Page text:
Convention on the Rights of the Child (CRC)

CRC is an international human rights treaty adopted in 1989. The UK agreed to follow it in 1991.

By following CRC, the UK agrees that public bodies should consider the best interests of the child when doing anything that affects children. CRC protects the rights of children in all areas of their life, including their rights to:

  • life, survival and development

  • freedom from violence, abuse and neglect

  • express their views in matters affecting them, including in legal proceedings

  • education

  • an adequate standard of living

Human rights tracker

Search our human rights tracker to find all UN recommendations for CRC and other treaties. The CRC page has specific information on how it is monitored and if the UK is meeting international standards.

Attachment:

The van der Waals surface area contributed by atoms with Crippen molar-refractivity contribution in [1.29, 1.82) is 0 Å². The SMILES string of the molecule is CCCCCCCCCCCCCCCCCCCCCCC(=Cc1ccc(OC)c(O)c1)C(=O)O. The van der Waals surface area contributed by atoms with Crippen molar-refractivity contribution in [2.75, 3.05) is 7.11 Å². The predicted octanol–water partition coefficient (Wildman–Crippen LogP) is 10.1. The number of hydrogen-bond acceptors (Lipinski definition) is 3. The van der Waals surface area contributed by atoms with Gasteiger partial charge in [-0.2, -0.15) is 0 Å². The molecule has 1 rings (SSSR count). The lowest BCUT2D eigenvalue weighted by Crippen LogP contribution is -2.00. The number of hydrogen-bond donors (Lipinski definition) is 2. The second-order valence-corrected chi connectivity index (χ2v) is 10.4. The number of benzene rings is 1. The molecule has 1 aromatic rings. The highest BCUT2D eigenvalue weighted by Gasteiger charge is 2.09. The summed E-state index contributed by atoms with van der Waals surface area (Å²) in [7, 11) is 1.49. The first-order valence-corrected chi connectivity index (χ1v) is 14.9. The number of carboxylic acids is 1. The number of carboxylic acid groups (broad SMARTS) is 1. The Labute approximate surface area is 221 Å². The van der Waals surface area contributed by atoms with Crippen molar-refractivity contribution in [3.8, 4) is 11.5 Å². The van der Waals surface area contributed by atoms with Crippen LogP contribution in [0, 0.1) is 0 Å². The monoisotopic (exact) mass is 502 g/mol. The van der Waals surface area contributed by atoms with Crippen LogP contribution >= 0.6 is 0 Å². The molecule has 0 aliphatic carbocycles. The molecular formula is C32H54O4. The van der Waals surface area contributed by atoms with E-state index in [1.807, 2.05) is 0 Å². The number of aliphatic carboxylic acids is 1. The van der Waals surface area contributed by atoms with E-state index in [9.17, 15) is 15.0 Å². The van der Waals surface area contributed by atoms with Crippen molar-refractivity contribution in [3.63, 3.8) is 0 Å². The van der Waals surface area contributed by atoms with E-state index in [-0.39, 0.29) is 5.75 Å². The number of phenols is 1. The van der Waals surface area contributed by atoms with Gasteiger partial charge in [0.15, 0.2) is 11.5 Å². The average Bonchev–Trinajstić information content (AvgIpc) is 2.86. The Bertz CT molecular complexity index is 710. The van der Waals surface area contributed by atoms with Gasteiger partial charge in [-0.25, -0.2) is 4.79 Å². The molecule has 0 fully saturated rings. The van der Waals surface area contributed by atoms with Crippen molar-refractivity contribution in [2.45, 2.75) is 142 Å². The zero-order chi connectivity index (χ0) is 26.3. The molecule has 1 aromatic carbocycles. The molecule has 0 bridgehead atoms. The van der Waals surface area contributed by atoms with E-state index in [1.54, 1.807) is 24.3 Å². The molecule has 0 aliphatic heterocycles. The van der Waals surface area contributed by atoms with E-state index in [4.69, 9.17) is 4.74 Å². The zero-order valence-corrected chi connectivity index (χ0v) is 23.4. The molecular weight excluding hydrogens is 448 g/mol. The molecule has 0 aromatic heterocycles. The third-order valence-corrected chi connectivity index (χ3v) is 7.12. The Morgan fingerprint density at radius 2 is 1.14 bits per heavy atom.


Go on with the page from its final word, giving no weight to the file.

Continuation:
How the UK is doing

The UN last examined how well the UK is implementing the treaty in May 2016 and published its recommendations in June 2016. These included:

  • enhancing the status of the CRC and incorporating the treaty into UK domestic law

  • re-establishing targets for the reduction of child poverty, and assessing the cumulative impact of social security reforms on children

  • collecting comprehensive data on children’s mental health and increasing investment in Child and Adolescent Mental Health Services (CAMHS)

  • reducing the impact of social background or disabilities on children’s educational achievement

  • ensuring meaningful sexual and reproductive health education is part of the mandatory school curriculum

  • strengthening protections of the rights of asylum-seeking, refugee and migrant children

  • raising the minimum age of criminal responsibility

  • abolishing the use of restraint against children for disciplinary purposes

Our work on CRC

The most recent work we have produced as part of our CRC monitoring includes:

Last updated: 30 Oct 2019